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Schiebel completes CAMCOPTER heavy-fuel engine tests for RAN

March 11, 2020  By Helicopters Staff

The Royal Australian Navy is evaluating the CAMCOPTER S-100 for its Sea 129 Phase 5 Program, which will select the future UAS capability for its new Arafura Class Offshore Patrol Vessels (OPVs), as well as other ships. (Photo: Schiebel)

Schiebel Group on March 9 completed the acceptance tests for the Royal Australian Navy of its new heavy fuel S2 engine for its CAMCOPTER S-100 Unmanned Air System (UAS). This milestone closely follows news last week that Bristow, in partnership Schiebel, is now carrying out the UK’s first trial of unmanned aerial vehicles (UAVs) with the CAMCOPTER S-100.

Bristow and Schiebel SAR aircraft trials

The heavy fuel S2 engine is described by Schiebel as a next-generation replacement for the current propulsion unit of the CAMCOPTER S-100, which has been in development for the past 12 years.

Schiebel explains enhancements offered by the S2 engine will enable the Royal Australian Navy (RAN) to expand its test and evaluation program for Vertical Takeoff and Landing (VTOL) UAS capabilities ahead of its Sea 129 Phase 5 Program. This program will select the future UAS capability for the RAN´s new Arafura Class Offshore Patrol Vessels (OPVs), as well as other ships.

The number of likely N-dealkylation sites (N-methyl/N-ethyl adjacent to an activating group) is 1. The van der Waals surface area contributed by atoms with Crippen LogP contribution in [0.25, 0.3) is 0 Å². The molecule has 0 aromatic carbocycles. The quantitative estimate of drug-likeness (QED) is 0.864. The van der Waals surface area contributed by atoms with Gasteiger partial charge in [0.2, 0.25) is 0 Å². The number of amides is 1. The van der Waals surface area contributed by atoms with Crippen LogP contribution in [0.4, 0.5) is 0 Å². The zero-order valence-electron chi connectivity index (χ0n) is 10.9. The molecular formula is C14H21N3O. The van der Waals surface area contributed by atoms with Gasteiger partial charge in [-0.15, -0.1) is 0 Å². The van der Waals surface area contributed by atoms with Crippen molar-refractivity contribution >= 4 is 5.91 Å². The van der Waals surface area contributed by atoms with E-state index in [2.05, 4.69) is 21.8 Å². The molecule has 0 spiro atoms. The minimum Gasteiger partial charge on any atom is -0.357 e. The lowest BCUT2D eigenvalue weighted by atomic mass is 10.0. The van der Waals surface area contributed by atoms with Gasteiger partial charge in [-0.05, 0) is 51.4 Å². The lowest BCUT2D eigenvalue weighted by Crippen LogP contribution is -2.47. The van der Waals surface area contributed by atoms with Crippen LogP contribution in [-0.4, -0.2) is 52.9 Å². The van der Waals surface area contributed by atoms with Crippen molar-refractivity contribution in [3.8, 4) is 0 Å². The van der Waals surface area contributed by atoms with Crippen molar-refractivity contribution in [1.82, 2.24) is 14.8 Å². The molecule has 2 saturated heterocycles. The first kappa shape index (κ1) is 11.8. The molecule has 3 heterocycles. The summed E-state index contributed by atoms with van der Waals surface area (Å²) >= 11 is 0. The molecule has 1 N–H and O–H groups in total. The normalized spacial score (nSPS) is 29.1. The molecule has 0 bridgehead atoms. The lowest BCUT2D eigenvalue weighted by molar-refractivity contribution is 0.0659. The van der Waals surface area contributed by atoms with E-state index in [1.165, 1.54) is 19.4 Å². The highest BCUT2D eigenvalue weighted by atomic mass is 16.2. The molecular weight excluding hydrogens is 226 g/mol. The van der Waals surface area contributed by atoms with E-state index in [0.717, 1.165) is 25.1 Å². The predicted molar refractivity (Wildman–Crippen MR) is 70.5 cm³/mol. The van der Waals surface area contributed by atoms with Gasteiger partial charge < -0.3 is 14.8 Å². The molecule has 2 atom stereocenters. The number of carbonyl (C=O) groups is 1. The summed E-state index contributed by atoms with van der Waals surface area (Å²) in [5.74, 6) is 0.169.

A series of S2 test flights conducted with RAN demonstrated both the heavy-fuel engine’s endurance and Maximum Take Off Weight (MTOW) – with multiple payloads. Throughout the tests, the CAMCOPTER S-100 was equipped with a L3 Harris Wescam MX-10 real-time Electro-Optical/Infra-Red (EO/IR) camera, an Automatic Identification System (AIS), a L3 Harris Bandit transceiver and a Mode-S Automatic Dependent Surveillance Broadcast (ADS-B) transponder.

This configuration, explains Schiebel, provides operators with the capability to locate and confirm the identity of vessels at sea, as well as transmitting the information in real time to users equipped with RoverTM remote video terminals. The new S2 heavy fuel engine is initially cleared for JP-5 (F-44) and Jet-A1 fuels with other fuel types to be approved in future.

“Given the single fuel policy adopted by the world’s navies, we have responded to the requirement and have now developed, tested and produced our own Schiebel-designed heavy fuel engine for the CAMCOPTER S-100 system,” said Hans Georg Schiebel, Chairman of the Schiebel Group.

The CAMCOPTER S-100 is designed to operate by day and by night, under adverse weather conditions, with a beyond line-of-sight capability out to 200 km / 108 nm, over land and sea. Its carbon fibre and titanium fuselage provides capacity for a range of payload / endurance combinations up to a service ceiling of 5,500 m / 18,000 ft. In a typical configuration, the CAMCOPTER S-100 carries a 34-kg / 75-lbs payload up to 10 hours and is powered with AVGas or JP-5 (F-44) and Jet-A1.


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